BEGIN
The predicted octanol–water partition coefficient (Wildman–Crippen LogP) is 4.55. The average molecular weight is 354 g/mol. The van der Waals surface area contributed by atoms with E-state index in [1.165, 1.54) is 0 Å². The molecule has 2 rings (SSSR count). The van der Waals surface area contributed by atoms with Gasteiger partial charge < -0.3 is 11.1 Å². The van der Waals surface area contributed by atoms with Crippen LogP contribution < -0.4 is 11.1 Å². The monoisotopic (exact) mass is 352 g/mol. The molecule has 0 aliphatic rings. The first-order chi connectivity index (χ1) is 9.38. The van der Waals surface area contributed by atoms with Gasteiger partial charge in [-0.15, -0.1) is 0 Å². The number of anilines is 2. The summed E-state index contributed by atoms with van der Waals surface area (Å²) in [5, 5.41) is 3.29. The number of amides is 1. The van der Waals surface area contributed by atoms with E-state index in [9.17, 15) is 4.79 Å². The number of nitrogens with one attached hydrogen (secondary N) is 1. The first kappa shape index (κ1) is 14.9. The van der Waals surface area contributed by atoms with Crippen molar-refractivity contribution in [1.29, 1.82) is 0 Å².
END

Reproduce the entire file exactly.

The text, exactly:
The predicted octanol–water partition coefficient (Wildman–Crippen LogP) is 4.55. The average molecular weight is 354 g/mol. The van der Waals surface area contributed by atoms with E-state index in [1.165, 1.54) is 0 Å². The molecule has 2 rings (SSSR count). The van der Waals surface area contributed by atoms with Gasteiger partial charge < -0.3 is 11.1 Å². The van der Waals surface area contributed by atoms with Crippen LogP contribution < -0.4 is 11.1 Å². The monoisotopic (exact) mass is 352 g/mol. The molecule has 0 aliphatic rings. The first-order chi connectivity index (χ1) is 9.38. The van der Waals surface area contributed by atoms with Gasteiger partial charge in [-0.15, -0.1) is 0 Å². The number of anilines is 2. The summed E-state index contributed by atoms with van der Waals surface area (Å²) in [5, 5.41) is 3.29. The number of amides is 1. The van der Waals surface area contributed by atoms with E-state index in [9.17, 15) is 4.79 Å². The number of nitrogens with one attached hydrogen (secondary N) is 1. The first kappa shape index (κ1) is 14.9. The van der Waals surface area contributed by atoms with Crippen molar-refractivity contribution in [1.29, 1.82) is 0 Å².